One of the limitations of achieving full potential in pumped wells is the presence of excessive free gas at pump intake. Presence of free gas at pump intake affects the pump performance negatively, reducing the liquid rates and the pressure added by the pump. This performance reduction may sometimes be quite severe, resulting in unstable pump operation, significant production losses, lower reliability and increased operating costs due to premature equipment failure. Currently some operators need to produce wells under challenging operational conditions with very high free gas ratios. ESP in wells with a high free gas liquid ratio that requires the use of special gas handling technologies is becoming more and more common. Recent advances in ESP gas handling technologies expand the use of ESPs to more gassy applications in the industry.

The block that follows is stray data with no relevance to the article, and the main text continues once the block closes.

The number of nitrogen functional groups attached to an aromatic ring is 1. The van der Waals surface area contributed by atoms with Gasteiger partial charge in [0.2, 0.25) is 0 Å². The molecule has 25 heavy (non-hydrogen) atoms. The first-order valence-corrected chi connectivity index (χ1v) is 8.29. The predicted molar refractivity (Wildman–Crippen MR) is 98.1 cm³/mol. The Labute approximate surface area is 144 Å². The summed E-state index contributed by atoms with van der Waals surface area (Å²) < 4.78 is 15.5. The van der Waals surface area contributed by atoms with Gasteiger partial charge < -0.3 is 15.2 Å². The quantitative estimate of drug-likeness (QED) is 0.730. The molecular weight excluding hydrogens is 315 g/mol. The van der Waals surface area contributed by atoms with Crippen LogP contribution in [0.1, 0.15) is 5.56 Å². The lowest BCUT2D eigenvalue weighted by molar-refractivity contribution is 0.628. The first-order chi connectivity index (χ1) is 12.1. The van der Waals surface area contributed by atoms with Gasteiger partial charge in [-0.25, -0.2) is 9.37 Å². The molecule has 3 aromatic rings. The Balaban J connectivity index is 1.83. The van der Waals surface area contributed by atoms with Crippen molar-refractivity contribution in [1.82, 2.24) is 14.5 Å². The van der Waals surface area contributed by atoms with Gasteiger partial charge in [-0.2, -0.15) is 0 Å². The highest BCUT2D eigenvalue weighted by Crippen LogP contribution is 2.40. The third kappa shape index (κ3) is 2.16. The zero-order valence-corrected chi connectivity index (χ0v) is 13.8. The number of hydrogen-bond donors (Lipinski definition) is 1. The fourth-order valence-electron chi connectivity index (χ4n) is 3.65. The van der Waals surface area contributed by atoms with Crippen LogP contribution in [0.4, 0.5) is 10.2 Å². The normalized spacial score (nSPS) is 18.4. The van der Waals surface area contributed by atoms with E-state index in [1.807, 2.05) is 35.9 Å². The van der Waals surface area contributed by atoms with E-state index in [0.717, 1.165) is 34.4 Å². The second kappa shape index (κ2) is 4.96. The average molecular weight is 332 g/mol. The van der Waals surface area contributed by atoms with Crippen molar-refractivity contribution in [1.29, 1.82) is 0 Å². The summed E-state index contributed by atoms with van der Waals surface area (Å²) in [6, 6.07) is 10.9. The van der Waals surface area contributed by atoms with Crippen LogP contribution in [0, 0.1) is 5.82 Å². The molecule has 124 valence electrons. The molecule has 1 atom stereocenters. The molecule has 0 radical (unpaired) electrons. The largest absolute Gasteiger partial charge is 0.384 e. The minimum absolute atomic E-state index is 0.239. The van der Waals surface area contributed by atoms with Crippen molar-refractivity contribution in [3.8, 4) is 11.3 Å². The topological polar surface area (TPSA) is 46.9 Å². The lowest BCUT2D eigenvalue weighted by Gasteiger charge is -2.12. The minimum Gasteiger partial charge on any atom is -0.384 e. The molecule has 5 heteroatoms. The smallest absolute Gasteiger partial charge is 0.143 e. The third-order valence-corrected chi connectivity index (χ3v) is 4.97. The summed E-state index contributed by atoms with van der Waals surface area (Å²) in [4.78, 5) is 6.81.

This paper presents the methods used, the results and learnings from the application of ESPs with various gas handling technologies based on real field data. Present natural flow conditions were simulated to determine the operating envelope for each well. ESPs were evaluated for the selected design ranges governed by the drawdown (bubble point) constraints. The operating envelopes for each selected well were established over its life cycle with various free gas volumes and water cuts.
The paper confirms that ESP can operate successfully with the pump intake gas fraction up to 75% through use of appropriate gas handling technologies and challenging the norms.